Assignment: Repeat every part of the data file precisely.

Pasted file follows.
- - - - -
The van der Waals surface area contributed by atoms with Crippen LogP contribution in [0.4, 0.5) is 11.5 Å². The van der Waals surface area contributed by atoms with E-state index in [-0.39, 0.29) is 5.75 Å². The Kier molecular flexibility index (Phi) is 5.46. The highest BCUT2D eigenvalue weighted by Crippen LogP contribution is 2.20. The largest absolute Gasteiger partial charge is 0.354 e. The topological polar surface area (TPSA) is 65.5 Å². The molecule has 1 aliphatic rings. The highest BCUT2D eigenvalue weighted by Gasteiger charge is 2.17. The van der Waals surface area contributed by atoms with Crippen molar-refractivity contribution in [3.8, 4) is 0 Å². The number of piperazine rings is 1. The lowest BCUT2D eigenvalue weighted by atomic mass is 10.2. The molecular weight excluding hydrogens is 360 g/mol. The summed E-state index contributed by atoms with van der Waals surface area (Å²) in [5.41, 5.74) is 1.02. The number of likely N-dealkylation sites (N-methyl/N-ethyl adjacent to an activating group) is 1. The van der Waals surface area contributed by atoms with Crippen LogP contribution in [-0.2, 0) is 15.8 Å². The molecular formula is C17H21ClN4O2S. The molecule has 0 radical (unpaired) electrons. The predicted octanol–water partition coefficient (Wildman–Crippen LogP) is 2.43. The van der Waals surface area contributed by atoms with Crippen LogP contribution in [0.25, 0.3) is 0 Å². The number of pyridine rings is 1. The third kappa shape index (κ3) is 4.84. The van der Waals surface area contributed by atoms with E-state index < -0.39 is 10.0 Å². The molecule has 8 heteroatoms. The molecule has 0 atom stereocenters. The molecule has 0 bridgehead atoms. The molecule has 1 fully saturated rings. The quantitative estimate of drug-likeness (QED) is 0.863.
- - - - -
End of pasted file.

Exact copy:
The van der Waals surface area contributed by atoms with Crippen LogP contribution in [0.4, 0.5) is 11.5 Å². The van der Waals surface area contributed by atoms with E-state index in [-0.39, 0.29) is 5.75 Å². The Kier molecular flexibility index (Phi) is 5.46. The highest BCUT2D eigenvalue weighted by Crippen LogP contribution is 2.20. The largest absolute Gasteiger partial charge is 0.354 e. The topological polar surface area (TPSA) is 65.5 Å². The molecule has 1 aliphatic rings. The highest BCUT2D eigenvalue weighted by Gasteiger charge is 2.17. The van der Waals surface area contributed by atoms with Crippen molar-refractivity contribution in [3.8, 4) is 0 Å². The number of piperazine rings is 1. The lowest BCUT2D eigenvalue weighted by atomic mass is 10.2. The molecular weight excluding hydrogens is 360 g/mol. The summed E-state index contributed by atoms with van der Waals surface area (Å²) in [5.41, 5.74) is 1.02. The number of likely N-dealkylation sites (N-methyl/N-ethyl adjacent to an activating group) is 1. The van der Waals surface area contributed by atoms with Crippen LogP contribution in [-0.2, 0) is 15.8 Å². The molecular formula is C17H21ClN4O2S. The molecule has 0 radical (unpaired) electrons. The predicted octanol–water partition coefficient (Wildman–Crippen LogP) is 2.43. The van der Waals surface area contributed by atoms with Crippen LogP contribution in [0.25, 0.3) is 0 Å². The number of pyridine rings is 1. The third kappa shape index (κ3) is 4.84. The van der Waals surface area contributed by atoms with E-state index < -0.39 is 10.0 Å². The molecule has 8 heteroatoms. The molecule has 0 atom stereocenters. The molecule has 0 bridgehead atoms. The molecule has 1 fully saturated rings. The quantitative estimate of drug-likeness (QED) is 0.863.